Workplace gossip is widespread and inevitable, something you will almost certainly encounter and should be prepared to navigate. Although it isn’t always harmful, gossip is a potential threat both to you and to your organisation’s culture.
“Gossip cannot be eradicated through personnel management and interventions,” said Kirk Chang, Ph.D., professor of human resource management at the University of Salford, Manchester, UK, and a co-author of a research study on gossip in the workplace. “It’s important that employees understand how to address it proactively.”
Gossip sometimes serves a hidden agenda. “It can be used as an intelligence agent, to gather views from different parties,” said Chang. But generally, it emerges spontaneously, its negative influence blooming in the absence of a healthy organisational culture.
“People at the individual contributor level are always going to talk,” said Joshua Miller, a certified executive coach and author based in the San Francisco area. “And if they have poor managers who aren’t cascading information down to them, the rumour mill begins.”
There’s an argument that innocuous gossip can be a plus, “an icebreaker, a social glue linking diverse parties together”, as Chang put it. But unchecked, observed Miller, “Gossip will erode the fabric and DNA of an organisation, breeding conflict, decreasing morale, and crippling teamwork.”
So when you encounter the toxic variety — typically, with the gossiper disparaging and ridiculing others to attract attention and, often, to enlist support for grievances — you’re best off having strategies to draw on.
“From the corporate side, creating an environment of transparency, collaboration, and humility is the best way to avert destructive gossip,” Miller said.
Here are some expert tips on avoiding corrosive gossip in the workplace.
Remove yourself from the conversation. Remember that just listening to gossip actually supports and promotes it — the audience is always part of the performance, whether it’s in the office kitchen or by the copy machine. “When you encounter gossip, you can simply say, ‘I’m not comfortable listening to this,’” said Miller. “You can also say, ‘Would you be talking like this if X were here? It makes me wonder what you say about me when I’m not around.’” If the gossiper persists, you’ve set the stage for your departure.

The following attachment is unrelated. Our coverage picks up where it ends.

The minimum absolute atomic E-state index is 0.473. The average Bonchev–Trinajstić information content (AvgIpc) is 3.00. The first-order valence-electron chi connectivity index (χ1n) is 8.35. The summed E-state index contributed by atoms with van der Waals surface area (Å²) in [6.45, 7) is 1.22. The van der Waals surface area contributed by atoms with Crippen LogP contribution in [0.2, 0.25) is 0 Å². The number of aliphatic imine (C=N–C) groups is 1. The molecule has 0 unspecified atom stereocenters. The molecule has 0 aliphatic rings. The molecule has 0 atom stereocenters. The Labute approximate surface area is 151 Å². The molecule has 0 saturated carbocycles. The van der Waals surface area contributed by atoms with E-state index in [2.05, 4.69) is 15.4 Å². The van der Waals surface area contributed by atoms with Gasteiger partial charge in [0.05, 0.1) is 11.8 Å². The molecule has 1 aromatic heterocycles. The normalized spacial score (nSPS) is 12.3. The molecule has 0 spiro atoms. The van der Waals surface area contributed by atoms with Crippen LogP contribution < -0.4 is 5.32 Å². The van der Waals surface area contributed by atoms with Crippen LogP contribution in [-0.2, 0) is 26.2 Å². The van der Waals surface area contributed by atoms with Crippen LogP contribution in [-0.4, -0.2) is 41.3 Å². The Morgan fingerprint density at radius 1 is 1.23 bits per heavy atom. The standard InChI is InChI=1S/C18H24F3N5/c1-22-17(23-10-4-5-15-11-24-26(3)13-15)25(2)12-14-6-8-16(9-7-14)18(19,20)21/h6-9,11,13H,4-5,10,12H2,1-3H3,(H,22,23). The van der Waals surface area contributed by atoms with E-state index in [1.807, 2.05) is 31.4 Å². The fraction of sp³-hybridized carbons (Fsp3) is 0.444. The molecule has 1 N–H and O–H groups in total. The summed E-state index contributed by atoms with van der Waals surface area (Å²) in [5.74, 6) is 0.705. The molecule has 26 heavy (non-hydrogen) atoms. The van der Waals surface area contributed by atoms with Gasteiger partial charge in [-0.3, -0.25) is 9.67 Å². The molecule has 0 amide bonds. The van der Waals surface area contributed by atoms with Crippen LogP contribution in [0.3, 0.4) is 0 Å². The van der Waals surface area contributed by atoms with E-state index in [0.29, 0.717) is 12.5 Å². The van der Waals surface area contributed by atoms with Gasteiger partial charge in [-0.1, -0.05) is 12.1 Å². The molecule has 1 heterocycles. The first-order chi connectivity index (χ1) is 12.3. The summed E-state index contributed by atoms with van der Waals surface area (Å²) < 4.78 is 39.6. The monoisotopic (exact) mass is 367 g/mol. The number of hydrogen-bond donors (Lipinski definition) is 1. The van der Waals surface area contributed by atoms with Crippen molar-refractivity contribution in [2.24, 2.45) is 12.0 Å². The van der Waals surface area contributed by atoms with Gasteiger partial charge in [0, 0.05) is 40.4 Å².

Say something positive about the person under attack. This is a sure-fire way to derail the effort and head things off in a healthier direction. Similarly, if the gossip is grievance-based, you can change the tone of the conversation by turning it into a discussion of possible solutions. “Engage the gossiper in a conversation that lets them tell you what’s really bothering them, and then be understanding but firm in your responses,” Miller said.
Be diplomatic. If you confront a gossiper, it’s best to criticise the activity, not the person; it’s both more effective and more professional. “If you feel that’s not possible,” Miller said, “contact your manager and/or your HR department. Here, too, focus on the issue, not the individual.”
Don’t contribute to gossip unwittingly. “Don’t say anything about someone you wouldn’t say to their face,” advised Miller — an old, simple adage, but a wise one. “Don’t write it in an email if you wouldn’t want it published.”
Avoid the gossiper. “It’s a no-brainer, but sometimes we forget that we always have that option,” Miller said. If you notice a persistent troublemaker, take steps to interact with that person as little as possible, always remembering to maintain common courtesy.
Model your company’s best values. Is there a leader in your organisation whom you admire and who is doing a good job of fostering the culture? “You can embody that person’s presence and spirit by asking yourself, ‘What would he or she do?’” Miller said. “It will align you with their values and distance you from any bad norms, including gossip.”
The above tips will help you stem gossip’s spread, but your day-to-day manner makes a difference, too. Keeping your conversations business related most of the time and civil all the time and keeping your focus on your job are hallmarks of professionalism that send a strong signal you’re not available for the corrosive distraction of gossip.
— John Lehmann-Haupt is a freelance writer based in the US. To comment on this article or to suggest an idea for another article, contact Drew Adamek, an FM magazine senior editor, at Andrew.Adamek@aicpa-cima.com.